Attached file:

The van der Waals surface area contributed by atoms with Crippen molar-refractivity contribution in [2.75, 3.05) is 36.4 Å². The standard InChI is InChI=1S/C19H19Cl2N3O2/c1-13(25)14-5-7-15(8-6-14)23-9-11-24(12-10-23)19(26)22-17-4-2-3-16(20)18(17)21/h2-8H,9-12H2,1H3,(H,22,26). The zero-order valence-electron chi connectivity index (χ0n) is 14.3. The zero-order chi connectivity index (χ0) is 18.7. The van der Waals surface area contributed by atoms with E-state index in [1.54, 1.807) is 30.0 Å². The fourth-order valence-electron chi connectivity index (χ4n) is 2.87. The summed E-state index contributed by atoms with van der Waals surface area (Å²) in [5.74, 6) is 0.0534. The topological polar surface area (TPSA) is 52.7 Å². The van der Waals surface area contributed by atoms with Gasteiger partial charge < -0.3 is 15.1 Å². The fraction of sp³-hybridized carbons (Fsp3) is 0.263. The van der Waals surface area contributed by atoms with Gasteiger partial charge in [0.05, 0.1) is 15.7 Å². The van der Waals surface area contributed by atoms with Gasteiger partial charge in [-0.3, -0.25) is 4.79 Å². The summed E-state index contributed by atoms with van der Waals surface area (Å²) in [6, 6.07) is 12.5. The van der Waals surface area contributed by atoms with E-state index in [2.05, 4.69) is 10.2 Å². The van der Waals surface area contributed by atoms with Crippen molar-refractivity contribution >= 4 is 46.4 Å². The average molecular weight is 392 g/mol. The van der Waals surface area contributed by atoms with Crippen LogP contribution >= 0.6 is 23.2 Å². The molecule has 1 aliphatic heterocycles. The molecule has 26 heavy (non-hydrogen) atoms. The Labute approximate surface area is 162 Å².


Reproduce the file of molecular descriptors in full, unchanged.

The van der Waals surface area contributed by atoms with Crippen molar-refractivity contribution in [2.75, 3.05) is 36.4 Å². The standard InChI is InChI=1S/C19H19Cl2N3O2/c1-13(25)14-5-7-15(8-6-14)23-9-11-24(12-10-23)19(26)22-17-4-2-3-16(20)18(17)21/h2-8H,9-12H2,1H3,(H,22,26). The zero-order valence-electron chi connectivity index (χ0n) is 14.3. The zero-order chi connectivity index (χ0) is 18.7. The van der Waals surface area contributed by atoms with E-state index in [1.54, 1.807) is 30.0 Å². The fourth-order valence-electron chi connectivity index (χ4n) is 2.87. The summed E-state index contributed by atoms with van der Waals surface area (Å²) in [5.74, 6) is 0.0534. The topological polar surface area (TPSA) is 52.7 Å². The van der Waals surface area contributed by atoms with Gasteiger partial charge < -0.3 is 15.1 Å². The fraction of sp³-hybridized carbons (Fsp3) is 0.263. The van der Waals surface area contributed by atoms with Gasteiger partial charge in [0.05, 0.1) is 15.7 Å². The van der Waals surface area contributed by atoms with Gasteiger partial charge in [-0.3, -0.25) is 4.79 Å². The summed E-state index contributed by atoms with van der Waals surface area (Å²) in [6, 6.07) is 12.5. The van der Waals surface area contributed by atoms with E-state index in [2.05, 4.69) is 10.2 Å². The van der Waals surface area contributed by atoms with Crippen molar-refractivity contribution >= 4 is 46.4 Å². The average molecular weight is 392 g/mol. The van der Waals surface area contributed by atoms with Crippen LogP contribution >= 0.6 is 23.2 Å². The molecule has 1 aliphatic heterocycles. The molecule has 26 heavy (non-hydrogen) atoms. The Labute approximate surface area is 162 Å².